And it had promise, at points! Five games in, the Owls were 3-2 with two Big East wins. In the next six games, they beat only a terrible Army team and lost the other five games by an average of 25 points.
Obvious disappointment: Iowa
When the Hawkeyes defeated Northern Illinois in Week 1, none of us could have predicted it would be the team's biggest win of the year. People are pointing to NIU's loss here as proof that the Huskies don't belong in the Orange Bowl, which is possibly the cruelest Iowa insult of all.
Essentially, everything about the Iowa offense was terrible. The passing game accounted for only seven touchdowns and didn't break the 250-yard barrier once all year. The rushing attack managed to score some but didn't manage to accumulate 200 yards in a game after Week 4 and was held under four yards a carry in the last seven games. The Hawkeyes ended the year with a six-game losing streak, their first in a single season since 1978.
Here is my theory: The win over Michigan State was a turning point for Kirk Ferentz, because it was his 100th as a head coach. Kirk Ferentz is a man who craves neatness and order, and the thought of having 102 or 117 wins must fill him with the most intense revulsion. This, incidentally, is the same reason why Ferentz spends most of his salary supporting anti-statehood campaigns in Puerto Rico.
Shamed in secret: Purdue
Quick—what's the best bowl-eligible team Purdue beat this year? If your answer was anything other than "NULL SET ERROR," I'm sorry, but you were incorrect. The Boilermakers continue to be a delightful nothing of a team, perfectly .500 in every way. Examples! Purdue tallied 247 first downs in 2012; opponents had 246. Purdue averaged 5.5 yards per offensive play; opponents, 5.6. Purdue put up 29.9 points per game—and allowed 29.0. Purdue Football: Did It Even Happen?
Obvious disappointment: USC
Nearly four million children were born in the United States in 1999. None of them is yet eligible to play college football (though Lane Kiffin has been recruiting most of them since 2008.) But they all saw something for the first time this year—a season in which USC did not beat a ranked opponent. It was not for lack of opportunity, either, as the Trojans had four shots and blew them all, their first time with four such losses since 1993.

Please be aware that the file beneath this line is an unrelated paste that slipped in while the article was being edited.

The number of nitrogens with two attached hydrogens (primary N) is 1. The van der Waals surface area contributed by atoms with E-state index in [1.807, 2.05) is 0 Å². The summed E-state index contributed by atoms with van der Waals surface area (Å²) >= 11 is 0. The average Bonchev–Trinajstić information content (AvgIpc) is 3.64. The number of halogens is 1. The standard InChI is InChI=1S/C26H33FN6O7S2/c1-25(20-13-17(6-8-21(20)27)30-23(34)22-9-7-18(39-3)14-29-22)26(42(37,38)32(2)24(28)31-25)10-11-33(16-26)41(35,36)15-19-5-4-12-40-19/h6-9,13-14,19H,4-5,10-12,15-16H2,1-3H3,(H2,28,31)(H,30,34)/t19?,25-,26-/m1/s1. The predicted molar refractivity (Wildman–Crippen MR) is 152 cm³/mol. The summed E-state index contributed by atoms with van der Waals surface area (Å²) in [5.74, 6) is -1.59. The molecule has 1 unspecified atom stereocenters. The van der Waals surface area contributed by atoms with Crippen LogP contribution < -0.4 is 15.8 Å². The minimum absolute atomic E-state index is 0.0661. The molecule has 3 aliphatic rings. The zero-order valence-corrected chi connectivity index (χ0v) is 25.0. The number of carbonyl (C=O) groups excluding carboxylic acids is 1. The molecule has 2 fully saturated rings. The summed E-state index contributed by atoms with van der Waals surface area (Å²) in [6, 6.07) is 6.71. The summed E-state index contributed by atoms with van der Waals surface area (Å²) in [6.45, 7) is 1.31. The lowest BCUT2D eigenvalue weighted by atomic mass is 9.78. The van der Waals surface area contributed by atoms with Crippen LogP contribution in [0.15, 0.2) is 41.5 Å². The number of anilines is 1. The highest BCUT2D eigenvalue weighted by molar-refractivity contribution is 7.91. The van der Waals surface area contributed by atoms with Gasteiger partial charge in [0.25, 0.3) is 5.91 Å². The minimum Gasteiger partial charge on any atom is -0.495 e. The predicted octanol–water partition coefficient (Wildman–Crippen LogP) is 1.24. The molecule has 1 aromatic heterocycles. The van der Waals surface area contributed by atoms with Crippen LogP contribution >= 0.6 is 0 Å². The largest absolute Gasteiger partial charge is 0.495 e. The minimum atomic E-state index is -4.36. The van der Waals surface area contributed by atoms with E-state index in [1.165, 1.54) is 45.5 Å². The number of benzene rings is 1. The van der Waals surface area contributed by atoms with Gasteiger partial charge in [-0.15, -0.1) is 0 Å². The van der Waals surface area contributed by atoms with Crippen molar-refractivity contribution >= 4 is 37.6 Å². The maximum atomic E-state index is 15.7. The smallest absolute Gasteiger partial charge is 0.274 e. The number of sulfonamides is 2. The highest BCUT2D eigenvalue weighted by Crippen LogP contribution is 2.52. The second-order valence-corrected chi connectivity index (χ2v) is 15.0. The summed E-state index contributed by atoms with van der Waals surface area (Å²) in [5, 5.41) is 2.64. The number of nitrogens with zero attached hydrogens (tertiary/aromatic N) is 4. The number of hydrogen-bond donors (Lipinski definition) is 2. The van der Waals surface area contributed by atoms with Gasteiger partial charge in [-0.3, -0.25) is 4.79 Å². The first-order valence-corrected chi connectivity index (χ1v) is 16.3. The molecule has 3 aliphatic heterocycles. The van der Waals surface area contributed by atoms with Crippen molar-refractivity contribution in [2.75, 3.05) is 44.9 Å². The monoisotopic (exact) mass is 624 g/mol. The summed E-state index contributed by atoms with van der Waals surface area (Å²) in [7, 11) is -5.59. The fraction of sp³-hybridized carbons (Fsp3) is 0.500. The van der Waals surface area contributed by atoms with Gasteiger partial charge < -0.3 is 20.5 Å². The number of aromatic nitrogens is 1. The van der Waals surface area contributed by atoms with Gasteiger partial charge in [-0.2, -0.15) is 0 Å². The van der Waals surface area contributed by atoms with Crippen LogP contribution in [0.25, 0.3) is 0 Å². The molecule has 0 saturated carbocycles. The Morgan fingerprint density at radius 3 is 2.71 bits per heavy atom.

Naturally, the solution is to fire Monte Kiffin. This makes sense because it's Monte's fault that USC ranked 113th in the nation in interceptions thrown with 17. Three more against Georgia Tech and the Trojans will have thrown as many this season as they did in the previous two. Much more valuable to keep Lane in place, a head coach with a win-loss percentage worse than Tommy Bowden's.
A final point. The stupidest thing about the 2012 Trojans is not that they were ranked so highly to start the season. The stupidest thing about the 2012 Trojans is that they are STILL RECEIVING VOTES IN THE POLLS.
Shamed in secret: Cal
Jeff Tedford is widely, and correctly, credited with turning Cal from a perennial loser into a legitimate program. But this season was brutal for the Bears, who have finished with a winning percentage lower than this year's .250 in only five seasons since 1968. It was a totally up and down season for the Bears, who gave undefeated Ohio State one of its biggest scares but also got trucked by a seven-loss Utah team.
This year's failure becomes even harder to accept when you recall that Cal returned its 2011 starting quarterback, its top receiver, and its top two rushers—and managed only 13 passing touchdowns and 18 rushing touchdowns. That's the lowest and second lowest, respectively, of any Cal squad Tedford's coached.
Obvious disappointment: Arkansas
Inevitably, people are going to say this spot belonged to Auburn, Kentucky, or Tennessee. But none of those teams was ranked in the AP poll to start the year, much less ranked in the top 10. Arkansas won its first game, 49-24 over Jacksonville State. That would be the only time the Razorbacks were above .500 all year, as Arkansas finished with the most losses in a season since they joined the SEC.
There was one thing this team was great at, however—turning the ball over. Arkansas finished with the second-worst turnover margin in the nation at minus-19, giving up the ball at least twice in every game but one (against Kentucky) and losing the turnover battle in every game but one (against Auburn). The Razorbacks were sloppy and scattered all year and never even hinted at progress. That thing where dogs and their owners look alike? John L. Smith does it to football teams.
Shamed in secret: Mississippi State
Middle Tennessee State. That's the only team the Bulldogs beat to finish the season with a winning record, but we are not putting MSU here simply because its wins were unimpressive. All four of Mississippi State's losses were by at least two touchdowns, and in all four, the Bulldogs failed to run for 100 yards. Dan Mullen's team went 8-for-47 on third down in those four games. Two hundred forty minutes of football were played in those games, and Mississippi State led for only about 38 of them.
It would be irresponsible not to recognize Southern Miss here, a team that lost 19 games in four seasons under Larry Fedora and 12 in one under Ellis Johnson. Being the only winless team in FBS is a truly magical thing, and we say magical because you really have to be cursed to lose to Marshall, UAB, UTEP, and Memphis all in the same year. Hats off to you, Golden Eagles. (Seriously, take those hats off. We need to sell them thanks to the athletic department's crushing debt.)
Celebrity Hot Tub is a college football fan who lost the ability to truly love thanks to three years of Florida head coach Ron Zook. He writes for Every Day Should Be Saturday. Follow him on Twitter @celebrityhottub.